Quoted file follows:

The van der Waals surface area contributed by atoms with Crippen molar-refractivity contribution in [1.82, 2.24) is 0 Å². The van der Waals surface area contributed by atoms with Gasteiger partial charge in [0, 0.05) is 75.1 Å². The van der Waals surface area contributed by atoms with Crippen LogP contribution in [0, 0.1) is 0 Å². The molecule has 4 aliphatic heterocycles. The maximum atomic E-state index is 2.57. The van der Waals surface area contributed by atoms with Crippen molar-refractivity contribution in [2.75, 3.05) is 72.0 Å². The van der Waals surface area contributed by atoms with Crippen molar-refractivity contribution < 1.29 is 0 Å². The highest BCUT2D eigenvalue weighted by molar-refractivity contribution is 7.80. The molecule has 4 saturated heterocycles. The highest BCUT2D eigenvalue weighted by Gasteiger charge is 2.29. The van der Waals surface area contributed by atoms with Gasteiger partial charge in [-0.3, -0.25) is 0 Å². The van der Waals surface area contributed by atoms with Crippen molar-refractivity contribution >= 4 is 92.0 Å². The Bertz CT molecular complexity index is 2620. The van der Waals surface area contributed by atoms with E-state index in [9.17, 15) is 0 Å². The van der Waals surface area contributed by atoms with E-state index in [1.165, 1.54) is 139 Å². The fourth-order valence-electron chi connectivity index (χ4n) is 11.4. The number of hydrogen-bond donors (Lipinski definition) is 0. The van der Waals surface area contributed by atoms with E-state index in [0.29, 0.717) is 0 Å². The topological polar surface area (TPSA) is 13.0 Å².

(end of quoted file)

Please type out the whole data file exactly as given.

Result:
The van der Waals surface area contributed by atoms with Crippen molar-refractivity contribution in [1.82, 2.24) is 0 Å². The van der Waals surface area contributed by atoms with Gasteiger partial charge in [0, 0.05) is 75.1 Å². The van der Waals surface area contributed by atoms with Crippen LogP contribution in [0, 0.1) is 0 Å². The molecule has 4 aliphatic heterocycles. The maximum atomic E-state index is 2.57. The van der Waals surface area contributed by atoms with Crippen molar-refractivity contribution in [2.75, 3.05) is 72.0 Å². The van der Waals surface area contributed by atoms with Crippen molar-refractivity contribution < 1.29 is 0 Å². The highest BCUT2D eigenvalue weighted by molar-refractivity contribution is 7.80. The molecule has 4 saturated heterocycles. The highest BCUT2D eigenvalue weighted by Gasteiger charge is 2.29. The van der Waals surface area contributed by atoms with Gasteiger partial charge in [-0.3, -0.25) is 0 Å². The van der Waals surface area contributed by atoms with Crippen molar-refractivity contribution >= 4 is 92.0 Å². The Bertz CT molecular complexity index is 2620. The van der Waals surface area contributed by atoms with E-state index in [9.17, 15) is 0 Å². The van der Waals surface area contributed by atoms with E-state index in [1.165, 1.54) is 139 Å². The fourth-order valence-electron chi connectivity index (χ4n) is 11.4. The number of hydrogen-bond donors (Lipinski definition) is 0. The van der Waals surface area contributed by atoms with E-state index in [0.29, 0.717) is 0 Å². The topological polar surface area (TPSA) is 13.0 Å².